There are a number of ways to grow a list:

  1. ) Go to REIA meetings
  2. ) Craigslist ads about your deals
  3. ) Mail private investors
      1. See this video on that:

  4. ) Go to Bigger Pockets

Marketing for wholesalers

I may have jumped the gun with all those contract jargon, and not first talk about one of the most important roles of a wholesaler:


Without good marketing strategies, you can’t ever find motivated sellers to get your contract in front. So let’s finish off this article with some proven real estate marketing tactics:

  1. Real estate direct mail (High front-end cost. Very targeted. Very scalable— the bread and butter of many investors and our speciality at Ballpoint Marketing. It has a high front end cost, but as far as “cost per acquisition” it’s cheaper than cold calling, TV, and radio (at least our mail is cheaper 😉
  2. Pulling good data — Regardless if you’re cold calling, door knocking, or mailing, it pays to have good data. It can mean a skunked mailing or a great success. It’s best to learn about great mailing lists for real estate investors that are being used today. For example: Niche lists (senior w/ equity, bankruptcy, Expired MLS, etc), “stacked lists”, and absentee lists are always used because they work well.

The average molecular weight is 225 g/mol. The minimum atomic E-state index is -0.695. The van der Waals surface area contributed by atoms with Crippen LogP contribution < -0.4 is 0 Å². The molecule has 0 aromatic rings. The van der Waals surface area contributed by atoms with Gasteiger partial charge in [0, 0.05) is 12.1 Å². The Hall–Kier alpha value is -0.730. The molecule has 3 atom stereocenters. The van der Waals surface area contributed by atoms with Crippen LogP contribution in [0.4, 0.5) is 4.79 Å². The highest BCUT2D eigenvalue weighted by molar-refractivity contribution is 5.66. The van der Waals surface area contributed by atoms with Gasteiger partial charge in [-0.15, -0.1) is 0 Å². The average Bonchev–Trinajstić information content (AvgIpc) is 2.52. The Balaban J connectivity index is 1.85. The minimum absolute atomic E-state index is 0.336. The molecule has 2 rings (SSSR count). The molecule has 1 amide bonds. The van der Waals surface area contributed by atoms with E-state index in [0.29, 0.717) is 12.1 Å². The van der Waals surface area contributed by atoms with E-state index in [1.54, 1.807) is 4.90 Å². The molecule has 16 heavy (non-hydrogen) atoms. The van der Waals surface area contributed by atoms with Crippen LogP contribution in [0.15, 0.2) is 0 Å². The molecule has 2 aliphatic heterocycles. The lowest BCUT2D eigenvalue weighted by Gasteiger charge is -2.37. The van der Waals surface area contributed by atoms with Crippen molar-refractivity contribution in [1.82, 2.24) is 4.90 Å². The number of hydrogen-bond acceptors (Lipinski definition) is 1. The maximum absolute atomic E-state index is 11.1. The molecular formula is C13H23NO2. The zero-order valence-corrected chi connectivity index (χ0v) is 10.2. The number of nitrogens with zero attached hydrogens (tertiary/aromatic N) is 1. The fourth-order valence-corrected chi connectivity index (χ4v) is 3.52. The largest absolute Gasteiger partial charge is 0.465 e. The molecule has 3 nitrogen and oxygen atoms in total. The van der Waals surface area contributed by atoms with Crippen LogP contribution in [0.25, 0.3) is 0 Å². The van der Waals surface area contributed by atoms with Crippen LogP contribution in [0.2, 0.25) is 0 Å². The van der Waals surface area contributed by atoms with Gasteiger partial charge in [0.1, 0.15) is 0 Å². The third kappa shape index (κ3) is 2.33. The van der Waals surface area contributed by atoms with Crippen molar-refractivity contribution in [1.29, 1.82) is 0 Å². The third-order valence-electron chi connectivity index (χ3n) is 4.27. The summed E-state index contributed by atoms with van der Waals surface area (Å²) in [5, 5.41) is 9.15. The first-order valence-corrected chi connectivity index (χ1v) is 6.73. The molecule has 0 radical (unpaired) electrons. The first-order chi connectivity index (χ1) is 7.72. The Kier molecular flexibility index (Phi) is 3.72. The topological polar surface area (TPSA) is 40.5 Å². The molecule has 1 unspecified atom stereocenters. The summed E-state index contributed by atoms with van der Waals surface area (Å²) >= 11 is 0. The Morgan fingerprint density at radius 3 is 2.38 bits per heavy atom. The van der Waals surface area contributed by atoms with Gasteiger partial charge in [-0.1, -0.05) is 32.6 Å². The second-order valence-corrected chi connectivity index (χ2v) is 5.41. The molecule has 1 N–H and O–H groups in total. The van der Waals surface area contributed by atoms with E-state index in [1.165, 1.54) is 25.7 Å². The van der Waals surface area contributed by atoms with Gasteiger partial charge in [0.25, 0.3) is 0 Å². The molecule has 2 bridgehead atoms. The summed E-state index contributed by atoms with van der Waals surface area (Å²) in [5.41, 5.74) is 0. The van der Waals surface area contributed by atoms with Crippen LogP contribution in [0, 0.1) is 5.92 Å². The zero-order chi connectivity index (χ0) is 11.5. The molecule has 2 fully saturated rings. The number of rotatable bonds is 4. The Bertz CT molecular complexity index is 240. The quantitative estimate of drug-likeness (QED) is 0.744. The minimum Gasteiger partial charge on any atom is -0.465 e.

3. Cold calling (high effort, “free” if DIY, high front end cost if you scale, targeted — lots of wholesalers start off “smiling and dialing”. Cold calling is not fun for most. But if you do it yourself, it’s essentially free — but takes hours of your day if you want to do it right.
  4. Social media marketing tactics (“free”, not as effective, not targeted — Not many investors use social media, however, if you have a knack for it, it can be a good way to get (slow) steady flow of organic traffic once you get traction
  5. Door knocking (VERY targeted, very effective, not scalable — This is the best marketing tactic to get face-to-face with sellers. However, it takes lots of time. If you have no money but lots of time, door knock on potential sellers for hours a day (yes hours).


With the right contract and stipulation, the right ethics in wholesaling, and the right pricing strategy you can wholesale effectively while avoiding legal issues (just make sure you double-check with your attorney).

To see more articles from Ballpoint Marketing (the leaders in direct mail for real estate investors)…. subscribe below!